A KNEE-JERK reaction?
Widespread flooding in the towns and cities in Negros Occidental led the vice governor to immediately call for meetings where the blame was readily placed on sand and gravel quarrying.
There is in fact a pending resolution before the Sangguniang Panlalawagan to pass for a year or more moratoriums for sand and gravel quarrying in the whole province. Is this really a rational measure? I doubt whether the Provincial Environmental Office (Pemo) field officers who go around different quarry sites in the province will certify this view. Negros-based Environmentalists will readily dispute the concerned vice governor, as a prime cause for widespread flooding.
As Errol Abada, a former student and leading Negrense environmental advocate rightly analyzed, "The heavy flooding in Talisay, Silay, and Victorias in Negros Occidental is due to intense rain. The forest, particularly within the Northern Negros Natural Park, that may mitigate the impacts of this flooding has diminished through the years. Dredging of rivers along these areas is not the main solution, as proposed by some local officials. Get back to the basics of forest protection and rehabilitation (to include mangroves and beach), pursue diverse and sustainable agriculture, and implement climate-resilient land use plans, including infrastructure, housing, and settlement. Consider the connectivity of ecosystems of the entire landscape and seascape from NNNP and its surrounding sites. Look into the solid waste, as well, and disaster risk reduction measures. "
The flooding at San Carlos City a few days ago validates Errol Abada’s view. The flooding is due mainly to the fact that a large part of the Mount Kanlaon Natural Park, and Northern Negros Natural Park in San Carlos City, Negros Occidental “has been devoid of forest/natural cover and is now converted into agriculture and settlement,” or I may add, resort and tourism facilities. Greed on the part of persistent illegal loggers in remote hard to monitor areas of Mt. Kanlaon, set to kaingin or swidden patch or cut for charcoal making before Bantay Gubat guards reach them in their seasonal forays ( not a regular one as they are mostly part-timers, not paid full time), real estate land developers like in Don Salvador Benedicto and cities like Victorias are to be blamed too.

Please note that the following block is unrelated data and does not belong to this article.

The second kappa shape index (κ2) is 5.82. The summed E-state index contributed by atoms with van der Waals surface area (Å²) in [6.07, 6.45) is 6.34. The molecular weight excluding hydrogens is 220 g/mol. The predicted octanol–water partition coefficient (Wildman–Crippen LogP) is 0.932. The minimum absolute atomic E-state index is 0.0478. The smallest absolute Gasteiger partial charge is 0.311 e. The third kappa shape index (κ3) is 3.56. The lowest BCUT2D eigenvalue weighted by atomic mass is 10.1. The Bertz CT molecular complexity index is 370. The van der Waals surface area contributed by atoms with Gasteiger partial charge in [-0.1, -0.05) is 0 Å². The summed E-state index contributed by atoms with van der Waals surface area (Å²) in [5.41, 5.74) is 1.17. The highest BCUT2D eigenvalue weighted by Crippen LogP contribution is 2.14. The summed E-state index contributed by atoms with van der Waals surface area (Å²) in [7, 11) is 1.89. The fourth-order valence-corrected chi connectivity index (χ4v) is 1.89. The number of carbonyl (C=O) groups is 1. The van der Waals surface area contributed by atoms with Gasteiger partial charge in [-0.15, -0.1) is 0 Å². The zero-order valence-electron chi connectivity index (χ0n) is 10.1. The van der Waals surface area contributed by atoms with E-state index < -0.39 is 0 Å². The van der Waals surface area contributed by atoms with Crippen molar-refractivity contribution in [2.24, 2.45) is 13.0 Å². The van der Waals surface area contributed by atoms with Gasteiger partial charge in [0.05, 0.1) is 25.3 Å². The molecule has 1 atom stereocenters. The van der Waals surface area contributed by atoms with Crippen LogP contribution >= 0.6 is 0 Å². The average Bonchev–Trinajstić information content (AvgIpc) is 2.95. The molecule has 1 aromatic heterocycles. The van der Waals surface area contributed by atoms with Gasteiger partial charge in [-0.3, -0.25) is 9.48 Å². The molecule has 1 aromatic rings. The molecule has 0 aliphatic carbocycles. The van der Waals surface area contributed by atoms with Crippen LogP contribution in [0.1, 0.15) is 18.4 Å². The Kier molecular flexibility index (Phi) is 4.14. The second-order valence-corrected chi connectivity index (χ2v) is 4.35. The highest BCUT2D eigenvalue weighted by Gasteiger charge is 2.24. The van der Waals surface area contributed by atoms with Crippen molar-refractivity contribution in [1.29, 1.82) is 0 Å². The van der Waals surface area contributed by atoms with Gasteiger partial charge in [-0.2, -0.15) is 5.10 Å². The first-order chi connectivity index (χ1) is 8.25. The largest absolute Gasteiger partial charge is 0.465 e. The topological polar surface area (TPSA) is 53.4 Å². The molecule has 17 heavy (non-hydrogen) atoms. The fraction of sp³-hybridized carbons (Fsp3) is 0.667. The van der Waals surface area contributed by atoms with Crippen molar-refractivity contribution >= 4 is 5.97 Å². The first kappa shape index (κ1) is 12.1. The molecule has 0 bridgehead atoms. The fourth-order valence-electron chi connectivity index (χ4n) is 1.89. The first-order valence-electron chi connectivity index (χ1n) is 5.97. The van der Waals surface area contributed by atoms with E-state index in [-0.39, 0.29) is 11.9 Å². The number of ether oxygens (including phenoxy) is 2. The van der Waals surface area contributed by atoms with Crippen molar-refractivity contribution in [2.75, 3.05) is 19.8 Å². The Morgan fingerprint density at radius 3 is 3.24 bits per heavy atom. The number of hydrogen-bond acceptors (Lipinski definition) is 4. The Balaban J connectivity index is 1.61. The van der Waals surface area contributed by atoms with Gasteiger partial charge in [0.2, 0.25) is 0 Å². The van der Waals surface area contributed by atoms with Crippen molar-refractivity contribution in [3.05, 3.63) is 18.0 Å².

I understand three major rivers from adjoining Manapla and E.B. Magalona likewise flow into Victorias that acts as a basin, but the recent clearing of trees at upland Gawahon to give way to coffee shops and tourism facilities may also be a contributing factor.
The spurt of development and construction boom in the province despite the pandemic may be offset by a sudden stop to sand and gravel quarrying which permits have been withheld before for four years. Our vice governor may not be aware of the fact that the Pemo with the Regional DENR and the Governor's Office have instituted very strict guidelines and criteria for the issuance of new permits and the renewal of existing ones. I know this as a very close kin's application for renewal has taken him four years before its approval. For the record, the unreasonable length of time for processing was due to the previous moratorium set under short-lived DENR Secretary Gina Lopez, and the long bureaucratic red tape--from the barangay endorsement through the city, the province, and the many government line offices involved.
Dear vice governor, please reconsider your pronouncement, listen closely to the Pemo field officers who go all around the province to carefully do environmental assessment with NGO specialists to assess whether a proposed quarrying site is fit for extraction. Also, it is the legal holders of quarry permits who put in place, mitigating measures against soil erosion and degradation of their quarry sites being mandated by Provincial Ordinances and Pemo guidelines to plant hundreds of indigenous trees by their riverbanks. Vice governor, please run after real estate developers who cover up estuaries and natural water flows to increase their acreage for land development, realtors in watershed Northern Negros areas like upland San Carlos and Don Salvador Benedicto fast being turned to summer residencies of affluent Negrenses and settlers. Support persevering and environmentally-minded developers, do not stop compliant licensed sand and gravel quarries who are paying faithfully hundreds of thousands, nay millions of taxes to the province. Do not have a blanket rush policy formation. Consult field researchers and analysts. I volunteer as a policy analyst and program formulation forger.